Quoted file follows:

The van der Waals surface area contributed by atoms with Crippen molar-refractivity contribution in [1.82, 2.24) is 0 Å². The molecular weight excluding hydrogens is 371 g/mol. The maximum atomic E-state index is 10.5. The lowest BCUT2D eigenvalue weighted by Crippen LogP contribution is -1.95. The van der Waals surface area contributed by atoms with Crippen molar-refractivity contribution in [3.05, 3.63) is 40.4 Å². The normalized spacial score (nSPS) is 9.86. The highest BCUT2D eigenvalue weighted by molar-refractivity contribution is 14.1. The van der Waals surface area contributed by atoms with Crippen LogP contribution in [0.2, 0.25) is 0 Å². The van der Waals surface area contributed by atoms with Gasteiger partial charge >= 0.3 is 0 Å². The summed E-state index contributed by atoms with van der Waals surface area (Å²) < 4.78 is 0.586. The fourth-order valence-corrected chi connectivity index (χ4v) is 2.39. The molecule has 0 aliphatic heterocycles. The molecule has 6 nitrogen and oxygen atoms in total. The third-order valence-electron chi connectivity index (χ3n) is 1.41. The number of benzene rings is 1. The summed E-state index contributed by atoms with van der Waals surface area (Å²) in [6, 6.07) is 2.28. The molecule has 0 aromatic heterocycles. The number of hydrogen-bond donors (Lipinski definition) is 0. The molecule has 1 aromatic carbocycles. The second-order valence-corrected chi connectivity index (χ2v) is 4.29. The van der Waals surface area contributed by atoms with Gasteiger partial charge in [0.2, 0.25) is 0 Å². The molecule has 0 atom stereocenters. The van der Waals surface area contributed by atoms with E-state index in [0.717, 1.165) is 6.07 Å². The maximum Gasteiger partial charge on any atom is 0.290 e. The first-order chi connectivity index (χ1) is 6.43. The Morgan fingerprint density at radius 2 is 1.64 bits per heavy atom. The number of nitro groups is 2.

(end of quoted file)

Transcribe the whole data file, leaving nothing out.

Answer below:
The van der Waals surface area contributed by atoms with Crippen molar-refractivity contribution in [1.82, 2.24) is 0 Å². The molecular weight excluding hydrogens is 371 g/mol. The maximum atomic E-state index is 10.5. The lowest BCUT2D eigenvalue weighted by Crippen LogP contribution is -1.95. The van der Waals surface area contributed by atoms with Crippen molar-refractivity contribution in [3.05, 3.63) is 40.4 Å². The normalized spacial score (nSPS) is 9.86. The highest BCUT2D eigenvalue weighted by molar-refractivity contribution is 14.1. The van der Waals surface area contributed by atoms with Crippen LogP contribution in [0.2, 0.25) is 0 Å². The van der Waals surface area contributed by atoms with Gasteiger partial charge >= 0.3 is 0 Å². The summed E-state index contributed by atoms with van der Waals surface area (Å²) < 4.78 is 0.586. The fourth-order valence-corrected chi connectivity index (χ4v) is 2.39. The molecule has 0 aliphatic heterocycles. The molecule has 6 nitrogen and oxygen atoms in total. The third-order valence-electron chi connectivity index (χ3n) is 1.41. The number of benzene rings is 1. The summed E-state index contributed by atoms with van der Waals surface area (Å²) in [6, 6.07) is 2.28. The molecule has 0 aromatic heterocycles. The number of hydrogen-bond donors (Lipinski definition) is 0. The molecule has 1 aromatic carbocycles. The second-order valence-corrected chi connectivity index (χ2v) is 4.29. The van der Waals surface area contributed by atoms with Gasteiger partial charge in [0.2, 0.25) is 0 Å². The molecule has 0 atom stereocenters. The van der Waals surface area contributed by atoms with E-state index in [0.717, 1.165) is 6.07 Å². The maximum Gasteiger partial charge on any atom is 0.290 e. The first-order chi connectivity index (χ1) is 6.43. The Morgan fingerprint density at radius 2 is 1.64 bits per heavy atom. The number of nitro groups is 2.